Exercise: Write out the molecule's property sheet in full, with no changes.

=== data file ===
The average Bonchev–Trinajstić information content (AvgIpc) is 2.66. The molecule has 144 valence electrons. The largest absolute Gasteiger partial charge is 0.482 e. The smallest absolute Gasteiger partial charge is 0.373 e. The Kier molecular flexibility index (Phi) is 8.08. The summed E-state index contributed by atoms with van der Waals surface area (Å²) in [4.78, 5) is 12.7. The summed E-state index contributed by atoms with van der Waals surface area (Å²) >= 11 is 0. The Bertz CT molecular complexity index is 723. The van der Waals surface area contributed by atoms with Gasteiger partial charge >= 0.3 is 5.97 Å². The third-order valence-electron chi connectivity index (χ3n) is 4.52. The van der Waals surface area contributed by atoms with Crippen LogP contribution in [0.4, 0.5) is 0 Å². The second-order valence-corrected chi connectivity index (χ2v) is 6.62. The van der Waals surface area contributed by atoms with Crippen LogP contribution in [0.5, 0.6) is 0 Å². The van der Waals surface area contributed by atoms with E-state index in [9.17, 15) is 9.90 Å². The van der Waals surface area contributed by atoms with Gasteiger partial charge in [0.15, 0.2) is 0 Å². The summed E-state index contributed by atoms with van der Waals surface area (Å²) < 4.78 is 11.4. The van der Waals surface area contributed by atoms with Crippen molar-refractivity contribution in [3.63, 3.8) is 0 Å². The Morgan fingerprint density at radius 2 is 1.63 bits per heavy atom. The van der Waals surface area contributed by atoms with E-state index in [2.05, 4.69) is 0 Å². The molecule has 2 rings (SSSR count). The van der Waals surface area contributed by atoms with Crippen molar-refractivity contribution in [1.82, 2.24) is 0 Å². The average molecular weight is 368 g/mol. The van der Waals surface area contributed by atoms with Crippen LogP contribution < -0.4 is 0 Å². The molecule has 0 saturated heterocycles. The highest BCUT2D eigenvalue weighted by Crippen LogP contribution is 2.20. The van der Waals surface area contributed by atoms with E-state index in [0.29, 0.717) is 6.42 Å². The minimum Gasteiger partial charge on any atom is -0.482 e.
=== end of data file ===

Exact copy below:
The average Bonchev–Trinajstić information content (AvgIpc) is 2.66. The molecule has 144 valence electrons. The largest absolute Gasteiger partial charge is 0.482 e. The smallest absolute Gasteiger partial charge is 0.373 e. The Kier molecular flexibility index (Phi) is 8.08. The summed E-state index contributed by atoms with van der Waals surface area (Å²) in [4.78, 5) is 12.7. The summed E-state index contributed by atoms with van der Waals surface area (Å²) >= 11 is 0. The Bertz CT molecular complexity index is 723. The van der Waals surface area contributed by atoms with Gasteiger partial charge >= 0.3 is 5.97 Å². The third-order valence-electron chi connectivity index (χ3n) is 4.52. The van der Waals surface area contributed by atoms with Crippen LogP contribution in [0.4, 0.5) is 0 Å². The second-order valence-corrected chi connectivity index (χ2v) is 6.62. The van der Waals surface area contributed by atoms with Crippen LogP contribution in [0.5, 0.6) is 0 Å². The van der Waals surface area contributed by atoms with E-state index in [9.17, 15) is 9.90 Å². The van der Waals surface area contributed by atoms with Gasteiger partial charge in [0.15, 0.2) is 0 Å². The summed E-state index contributed by atoms with van der Waals surface area (Å²) < 4.78 is 11.4. The van der Waals surface area contributed by atoms with Crippen molar-refractivity contribution in [3.63, 3.8) is 0 Å². The Morgan fingerprint density at radius 2 is 1.63 bits per heavy atom. The van der Waals surface area contributed by atoms with E-state index in [2.05, 4.69) is 0 Å². The molecule has 2 rings (SSSR count). The van der Waals surface area contributed by atoms with Crippen molar-refractivity contribution in [1.82, 2.24) is 0 Å². The average molecular weight is 368 g/mol. The van der Waals surface area contributed by atoms with Crippen LogP contribution < -0.4 is 0 Å². The molecule has 0 saturated heterocycles. The highest BCUT2D eigenvalue weighted by Crippen LogP contribution is 2.20. The van der Waals surface area contributed by atoms with E-state index in [0.29, 0.717) is 6.42 Å². The minimum Gasteiger partial charge on any atom is -0.482 e.